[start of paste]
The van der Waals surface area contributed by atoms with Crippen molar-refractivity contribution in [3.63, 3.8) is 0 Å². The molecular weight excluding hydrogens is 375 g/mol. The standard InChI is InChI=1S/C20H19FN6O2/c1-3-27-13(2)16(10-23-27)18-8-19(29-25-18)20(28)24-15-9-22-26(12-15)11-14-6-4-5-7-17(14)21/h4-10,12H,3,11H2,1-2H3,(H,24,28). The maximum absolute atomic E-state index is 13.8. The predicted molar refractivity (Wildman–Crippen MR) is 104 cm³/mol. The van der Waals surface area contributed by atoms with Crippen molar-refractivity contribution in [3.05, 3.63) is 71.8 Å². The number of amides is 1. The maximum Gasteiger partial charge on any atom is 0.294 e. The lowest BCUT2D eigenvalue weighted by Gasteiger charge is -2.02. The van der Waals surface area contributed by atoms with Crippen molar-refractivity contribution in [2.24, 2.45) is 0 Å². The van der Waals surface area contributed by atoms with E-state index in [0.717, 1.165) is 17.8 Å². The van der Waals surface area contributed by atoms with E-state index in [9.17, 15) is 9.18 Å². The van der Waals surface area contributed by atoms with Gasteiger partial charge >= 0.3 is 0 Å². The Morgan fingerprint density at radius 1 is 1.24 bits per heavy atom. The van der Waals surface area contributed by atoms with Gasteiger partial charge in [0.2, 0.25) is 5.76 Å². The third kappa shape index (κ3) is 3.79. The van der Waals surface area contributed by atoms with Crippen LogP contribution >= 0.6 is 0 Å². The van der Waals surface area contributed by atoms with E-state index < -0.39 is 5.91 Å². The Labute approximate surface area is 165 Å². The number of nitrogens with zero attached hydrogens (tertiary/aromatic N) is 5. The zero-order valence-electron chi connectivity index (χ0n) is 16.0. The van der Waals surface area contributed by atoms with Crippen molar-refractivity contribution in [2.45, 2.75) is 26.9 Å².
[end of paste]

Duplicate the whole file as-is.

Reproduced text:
The van der Waals surface area contributed by atoms with Crippen molar-refractivity contribution in [3.63, 3.8) is 0 Å². The molecular weight excluding hydrogens is 375 g/mol. The standard InChI is InChI=1S/C20H19FN6O2/c1-3-27-13(2)16(10-23-27)18-8-19(29-25-18)20(28)24-15-9-22-26(12-15)11-14-6-4-5-7-17(14)21/h4-10,12H,3,11H2,1-2H3,(H,24,28). The maximum absolute atomic E-state index is 13.8. The predicted molar refractivity (Wildman–Crippen MR) is 104 cm³/mol. The van der Waals surface area contributed by atoms with Crippen molar-refractivity contribution in [3.05, 3.63) is 71.8 Å². The number of amides is 1. The maximum Gasteiger partial charge on any atom is 0.294 e. The lowest BCUT2D eigenvalue weighted by Gasteiger charge is -2.02. The van der Waals surface area contributed by atoms with Crippen molar-refractivity contribution in [2.24, 2.45) is 0 Å². The van der Waals surface area contributed by atoms with E-state index in [0.717, 1.165) is 17.8 Å². The van der Waals surface area contributed by atoms with E-state index in [9.17, 15) is 9.18 Å². The van der Waals surface area contributed by atoms with Gasteiger partial charge >= 0.3 is 0 Å². The Morgan fingerprint density at radius 1 is 1.24 bits per heavy atom. The van der Waals surface area contributed by atoms with Gasteiger partial charge in [0.2, 0.25) is 5.76 Å². The third kappa shape index (κ3) is 3.79. The van der Waals surface area contributed by atoms with Crippen LogP contribution >= 0.6 is 0 Å². The van der Waals surface area contributed by atoms with E-state index < -0.39 is 5.91 Å². The Labute approximate surface area is 165 Å². The number of nitrogens with zero attached hydrogens (tertiary/aromatic N) is 5. The zero-order valence-electron chi connectivity index (χ0n) is 16.0. The van der Waals surface area contributed by atoms with Crippen molar-refractivity contribution in [2.45, 2.75) is 26.9 Å².